It is surprising to note that other than aromatizing your house and encouraging your gastronomy, herbs can also provide remedies and medicines to many common diseases. Their curative, purifying, and therapeutic properties have inspired many a household to grow a kitchen herb garden. The herb garden can be grown both indoor and outdoor to give a healthier source of organic herbs and also replenish living aesthetics. The outdoor option is varied and diverse, but indoors is specially recommended for the delicate ones that require special nurturing. However, if space is limited, fret not, as a windowsill facing south is quite enough to start delighting in the magic of herb gardening. So, select a few of your favorite herbs that would not only give aromatic cooking options and decorative value around, but also help you in making home remedies.
What are you going to need?
- Potting soil
1. Assess the area available for setting up the garden.
- If there is space enough only for windowsill pots, select slender pots and arrange for smaller herbs that you can keep clipped to fit the abridged space.
- However, if there is space enough for placing a large container, you can also plan on several herbs in one container or even grow larger herbs like basil, parsley, and cilantro.
2. Choose the right place.
Even if you are staying in a high rise, all you need for a hygienic and flourishing herb garden is a sunny window with south or western exposure with bright sunny light for the plants to thrive well. At least 5- 8 hrs of daylight is essential for your little green friends to grow.
- Make sure to keep them away from spots where they might experience extreme temperatures.
- Also, do not start your indoor garden right in front of the radiator, or right next to the kitchen stove.
- If light is limited, rotate the plants once a week so that all plants get enough light.
3. Choose your herbs.
The number of the herbs as also the type of herbs you want to sow depends on the size of your garden. Herbs like thyme, oregano, and dwarf basil make nice potted plants. Parsley, Cilantro, Sage, rosemary, and mint require pots of its own.
- Start with some herbs, such as thyme, mint and rosemary, from cuttings or from young plants you buy at a florist or greenhouse.
- If you do not want too much of a mess, you can start the garden from seeds. Sow them in pots kept in warm sunny areas. Once seeds are sown, ensure good warm sunlight, specially the morning light, for the potted plants to help a lavish and rapid growth.
4. Sow the seeds.
To set up the seeds, just fill each pot with regular potting soil, which is sold at greenhouses and in florist shops. You can also opt for grow bags; in this case, insert the seeds right into the soil and mix with water. However, a kitchen herb garden doesn’t require fertile soil. Excessive fertile soil produces more leaves than flavor.
- For best results, opt for a large amount of peat or compost blended per 100 square feet so that the quality of soil develops and the moisture of the soil is retained.
5. Choose the containers
While choosing for plant containers or pots, heavy clay or terra cotta pots are preferred, as they are ecologically sound and allow air and water to circulate; but any pot with good drainage will do.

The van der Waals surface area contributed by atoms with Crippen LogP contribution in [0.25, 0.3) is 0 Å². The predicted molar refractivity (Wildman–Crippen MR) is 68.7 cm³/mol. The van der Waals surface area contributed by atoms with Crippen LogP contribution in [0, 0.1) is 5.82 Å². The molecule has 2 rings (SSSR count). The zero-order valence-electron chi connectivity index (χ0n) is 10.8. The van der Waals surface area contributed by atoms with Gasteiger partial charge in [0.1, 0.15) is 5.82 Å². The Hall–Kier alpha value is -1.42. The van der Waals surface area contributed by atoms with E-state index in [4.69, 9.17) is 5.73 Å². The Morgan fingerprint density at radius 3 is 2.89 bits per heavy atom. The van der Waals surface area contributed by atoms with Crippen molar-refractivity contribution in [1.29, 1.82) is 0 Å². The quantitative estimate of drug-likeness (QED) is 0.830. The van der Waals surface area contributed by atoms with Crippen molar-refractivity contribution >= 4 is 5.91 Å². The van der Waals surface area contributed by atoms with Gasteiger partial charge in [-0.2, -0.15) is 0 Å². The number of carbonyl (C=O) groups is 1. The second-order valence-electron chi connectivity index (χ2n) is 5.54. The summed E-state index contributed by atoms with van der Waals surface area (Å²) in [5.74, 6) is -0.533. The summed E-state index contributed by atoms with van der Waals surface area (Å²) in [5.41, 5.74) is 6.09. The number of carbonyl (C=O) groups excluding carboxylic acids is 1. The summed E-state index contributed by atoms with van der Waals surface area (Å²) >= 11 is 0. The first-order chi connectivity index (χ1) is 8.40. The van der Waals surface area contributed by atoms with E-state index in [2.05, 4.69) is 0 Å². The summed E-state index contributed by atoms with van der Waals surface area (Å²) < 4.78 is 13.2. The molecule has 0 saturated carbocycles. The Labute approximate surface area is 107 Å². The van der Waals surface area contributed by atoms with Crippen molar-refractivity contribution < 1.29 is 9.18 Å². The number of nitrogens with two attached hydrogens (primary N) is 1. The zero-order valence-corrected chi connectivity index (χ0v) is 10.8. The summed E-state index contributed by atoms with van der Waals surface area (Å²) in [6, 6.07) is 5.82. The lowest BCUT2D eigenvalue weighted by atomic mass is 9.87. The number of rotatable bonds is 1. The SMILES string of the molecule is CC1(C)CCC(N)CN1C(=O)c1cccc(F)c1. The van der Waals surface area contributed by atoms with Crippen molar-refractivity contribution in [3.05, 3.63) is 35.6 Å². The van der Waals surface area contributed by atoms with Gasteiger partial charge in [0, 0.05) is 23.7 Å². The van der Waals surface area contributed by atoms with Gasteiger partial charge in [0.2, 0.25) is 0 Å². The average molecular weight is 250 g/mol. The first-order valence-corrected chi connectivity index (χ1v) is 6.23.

- However, with aesthetics of the surrounding in view, choose pots that match the decoration around the area where they are kept.
- Also, ensure that the pots are arranged on a plate or bowl to collect the excess drained water from the soil, to prevent water marks on the windowsill or floor.
6. Water and fertilize.
Herbs, being fragile and delicate, require your utmost attention. Watering is best done with a mist spray to prevent over-watering, which in turn, might cause wilting or major damages to the plant. Watering for the plant definitely must be guarded and ruled by the weather conditions.
- While applying fertilizers, remember to dilute in water to avoid fertilizer burns.
- For trimming procedure, remember that the plant is very fragile and best to deal with hand by picking out terminal leaves.
- Clean off the dried leaves from around its base and look out for insects on the plant.
Frequently asked questions
Q: Are herbs useful?
A: Other than decorating our homes and aromatizing our gastronomy, herbs can also provide remedies and medicines to many of the most common ailments. For example, mint tea helps in coughs and cold, so does basil with honey; And not to forget fresh rosemary to season the chicken, fresh basil for homemade pesto, and parsley for a little garnish.
Q: In winter, what are the necessary precautions?
A: During the winter, when the natural sunlight is less direct, increase the length of plant light exposure. Moreover, cover the plants with clear plastic to hold back moisture. Mulching in winter for herbs growing outside the kitchen is essential to prevent wilting.
Q: How often should the herbs be pruned?
A: Prune them from time to time slightly to encourage new lateral growth, and use the trimmings in a recipe.
Things to remember
- To own a herb garden indoors is the best, as they can yield with fresh organic herbal produce throughout the year.
- The day light, especially the warm morning soft light, is best for growth and nourishment of the herbs.
- Wash the leaves and seeds and drain them thoroughly before drying.
- For speedy germination, opt for seed mats.
- Do not over water or over fertilize the plant, as herbs will grow bushy with little or no fragrance.
- When it grows in plenty, dehydrate or freeze to save for future use.